And they call us snowflakes.
Over Thanksgiving weekend, my family of three went for a hike in our beloved Lynn Woods. Its gorgeous, less-trafficked trails have kept us sane and connected through many seasons — and especially during this pandemic. Some of the paths are quite narrow, so, in the rare instance that we’re passing somebody, we’ll pull on our masks.
But one bare-faced, older man on the trail didn’t like that.
“You should take off those masks,” he said. “You need the oxygen.”
How should we respond to the Mr. Oxygens of the world? He was not just opting not to wear a mask himself, but proselytizing against it, parroting the idiotic anti-science rhetoric of the president and his cult. They mock liberals for being weak, then whine about how uncomfortable they feel with a little cloth on their faces.
Nobody wants folks like him to get sick, but you also want to throttle them.
While we three were meandering through the woods, millions of Americans were disregarding the pleas of health workers, who had begged them to forgo travel and large gatherings for just this holiday, so that more of us would survive to see the next one. We’re already seeing sharp spikes in infections, and the full impact of Thanksgiving hasn’t yet come clear. It’s enraging to see.
We’re increasingly told it’s a bad idea to judge and shame those who flout the health guidelines that could protect us all, that stigmatizing them makes it less likely those who test positive will inform their contacts and go into isolation. All of that makes it harder to control the pandemic, according to experts.
Fair enough, but we’re not dealing here only with well-meaning people with pandemic fatigue, or folks who are trying to be careful but slipping up occasionally: A chunk of those flouting mask-wearing and other recommendations are doing it deliberately, as a political statement, to own the libs. They’re following the deadly example of Republicans up and down the ticket who built political campaigns around mocking science and good sense as signs of weakness.
Going maskless has become an article of faith among devotees of the president. On Thursday night, the New York Young Republicans Club posted pictures of their annual gala where dozens of guests posed maskless and shoulder to shoulder with congressman Matt Gaetz, the Florida Republican who has mocked the pandemic. A tweet by the group’s head read “Eat [Expletive] Antifa! God Bless America!”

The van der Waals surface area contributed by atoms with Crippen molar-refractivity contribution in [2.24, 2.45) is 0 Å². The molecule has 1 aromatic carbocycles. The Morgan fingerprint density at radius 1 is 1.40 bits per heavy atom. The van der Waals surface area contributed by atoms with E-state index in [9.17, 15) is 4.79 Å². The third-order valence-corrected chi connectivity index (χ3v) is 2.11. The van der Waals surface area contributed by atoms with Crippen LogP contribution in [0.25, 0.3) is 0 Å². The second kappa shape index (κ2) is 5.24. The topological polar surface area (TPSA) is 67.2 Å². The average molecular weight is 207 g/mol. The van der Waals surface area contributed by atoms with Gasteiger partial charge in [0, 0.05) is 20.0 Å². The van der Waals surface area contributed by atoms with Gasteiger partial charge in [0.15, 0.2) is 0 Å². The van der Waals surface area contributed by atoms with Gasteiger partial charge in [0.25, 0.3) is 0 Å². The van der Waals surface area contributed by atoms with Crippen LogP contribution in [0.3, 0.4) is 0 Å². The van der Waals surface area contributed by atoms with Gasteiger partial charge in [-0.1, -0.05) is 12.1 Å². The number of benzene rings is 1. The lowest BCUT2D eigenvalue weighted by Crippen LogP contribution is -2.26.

Charming. At what point is it OK to demand that people take the personal responsibility that Republicans are always banging on about? Or is personal responsibility only for those who need certain kinds of help from the government — poor Americans, Black people, immigrants, the millions trying to stave off hunger and eviction?
Lord knows, the president and Senate Majority Leader Mitch McConnell have been content to let the most vulnerable twist in the wind as the virus their party would not tame has ravaged this country. Back when the pandemic first hit and the economy imploded, prompting passage of the CARES Act relief package, we got endless warnings from Republicans who argued that if you gave unemployed people too much help they wouldn’t want to go back to work. Personal responsibility!
They were underestimating both workers and the mess we’re in. And by refusing to entertain further help for ordinary Americans, even as they downplayed the virus, Republicans guaranteed that we’d end up here, in the worst of all worlds: a pandemic raging out of control, and an economy in free fall. Millions more Americans have fallen into poverty since the pandemic started. Lines for food banks in some cities are miles long, and millions will lose unemployment benefits and eviction protections by the end of the year.
Now, in this most desperate moment, it seems like McConnell is finally open to providing relief. But rest assured, whatever emerges will be wholly insufficient. And unless Democrats pick up both those seats in Georgia for control of the Senate next month, it will likely remain so.
McConnell and his fellow Republicans are the ones who deserve to be judged and shamed here. If anybody deserves a stigma it’s these soulless cynics, whose negligence has brought us to this miserable moment.
So what did I say to Mr. Oxygen in the woods? This masked snowflake took a deep breath, and said nothing at all.